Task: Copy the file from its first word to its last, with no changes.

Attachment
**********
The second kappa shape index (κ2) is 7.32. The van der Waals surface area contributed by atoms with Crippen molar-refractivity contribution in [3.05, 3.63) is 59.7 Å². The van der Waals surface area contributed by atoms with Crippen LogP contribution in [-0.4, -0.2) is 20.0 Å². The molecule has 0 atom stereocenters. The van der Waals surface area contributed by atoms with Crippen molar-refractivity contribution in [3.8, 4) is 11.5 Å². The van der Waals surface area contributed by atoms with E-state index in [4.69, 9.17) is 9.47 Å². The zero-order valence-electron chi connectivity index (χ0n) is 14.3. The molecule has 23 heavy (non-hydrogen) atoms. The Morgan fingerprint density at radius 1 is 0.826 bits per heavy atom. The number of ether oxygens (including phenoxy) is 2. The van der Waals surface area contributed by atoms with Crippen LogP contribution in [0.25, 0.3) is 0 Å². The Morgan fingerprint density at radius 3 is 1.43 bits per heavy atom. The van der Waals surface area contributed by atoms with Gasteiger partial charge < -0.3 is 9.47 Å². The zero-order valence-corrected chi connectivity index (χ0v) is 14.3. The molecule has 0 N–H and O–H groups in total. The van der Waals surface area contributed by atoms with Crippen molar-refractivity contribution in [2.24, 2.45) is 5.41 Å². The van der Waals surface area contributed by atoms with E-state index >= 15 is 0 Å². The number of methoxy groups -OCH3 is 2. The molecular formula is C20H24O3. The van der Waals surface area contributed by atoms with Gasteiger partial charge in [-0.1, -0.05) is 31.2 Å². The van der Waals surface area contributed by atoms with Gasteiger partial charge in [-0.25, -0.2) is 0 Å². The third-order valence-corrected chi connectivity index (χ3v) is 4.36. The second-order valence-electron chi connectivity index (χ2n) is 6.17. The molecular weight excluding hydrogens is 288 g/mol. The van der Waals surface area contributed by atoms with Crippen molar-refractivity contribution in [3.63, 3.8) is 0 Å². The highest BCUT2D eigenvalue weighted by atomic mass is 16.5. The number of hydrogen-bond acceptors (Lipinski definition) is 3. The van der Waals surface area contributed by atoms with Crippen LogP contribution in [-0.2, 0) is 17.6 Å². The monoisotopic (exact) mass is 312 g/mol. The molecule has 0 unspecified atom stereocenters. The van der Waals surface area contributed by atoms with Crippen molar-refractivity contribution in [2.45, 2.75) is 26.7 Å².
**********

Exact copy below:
The second kappa shape index (κ2) is 7.32. The van der Waals surface area contributed by atoms with Crippen molar-refractivity contribution in [3.05, 3.63) is 59.7 Å². The van der Waals surface area contributed by atoms with Crippen LogP contribution in [-0.4, -0.2) is 20.0 Å². The molecule has 0 atom stereocenters. The van der Waals surface area contributed by atoms with Crippen molar-refractivity contribution in [3.8, 4) is 11.5 Å². The van der Waals surface area contributed by atoms with E-state index in [4.69, 9.17) is 9.47 Å². The zero-order valence-electron chi connectivity index (χ0n) is 14.3. The molecule has 23 heavy (non-hydrogen) atoms. The Morgan fingerprint density at radius 1 is 0.826 bits per heavy atom. The number of ether oxygens (including phenoxy) is 2. The van der Waals surface area contributed by atoms with Crippen LogP contribution in [0.25, 0.3) is 0 Å². The Morgan fingerprint density at radius 3 is 1.43 bits per heavy atom. The van der Waals surface area contributed by atoms with Gasteiger partial charge < -0.3 is 9.47 Å². The zero-order valence-corrected chi connectivity index (χ0v) is 14.3. The molecule has 0 N–H and O–H groups in total. The van der Waals surface area contributed by atoms with Crippen molar-refractivity contribution in [2.24, 2.45) is 5.41 Å². The van der Waals surface area contributed by atoms with E-state index >= 15 is 0 Å². The number of methoxy groups -OCH3 is 2. The molecular formula is C20H24O3. The van der Waals surface area contributed by atoms with Gasteiger partial charge in [-0.1, -0.05) is 31.2 Å². The van der Waals surface area contributed by atoms with Gasteiger partial charge in [-0.25, -0.2) is 0 Å². The third-order valence-corrected chi connectivity index (χ3v) is 4.36. The second-order valence-electron chi connectivity index (χ2n) is 6.17. The molecular weight excluding hydrogens is 288 g/mol. The van der Waals surface area contributed by atoms with Crippen molar-refractivity contribution in [3.63, 3.8) is 0 Å². The highest BCUT2D eigenvalue weighted by atomic mass is 16.5. The number of hydrogen-bond acceptors (Lipinski definition) is 3. The van der Waals surface area contributed by atoms with Crippen LogP contribution in [-0.2, 0) is 17.6 Å². The monoisotopic (exact) mass is 312 g/mol. The molecule has 0 unspecified atom stereocenters. The van der Waals surface area contributed by atoms with Crippen molar-refractivity contribution in [2.45, 2.75) is 26.7 Å².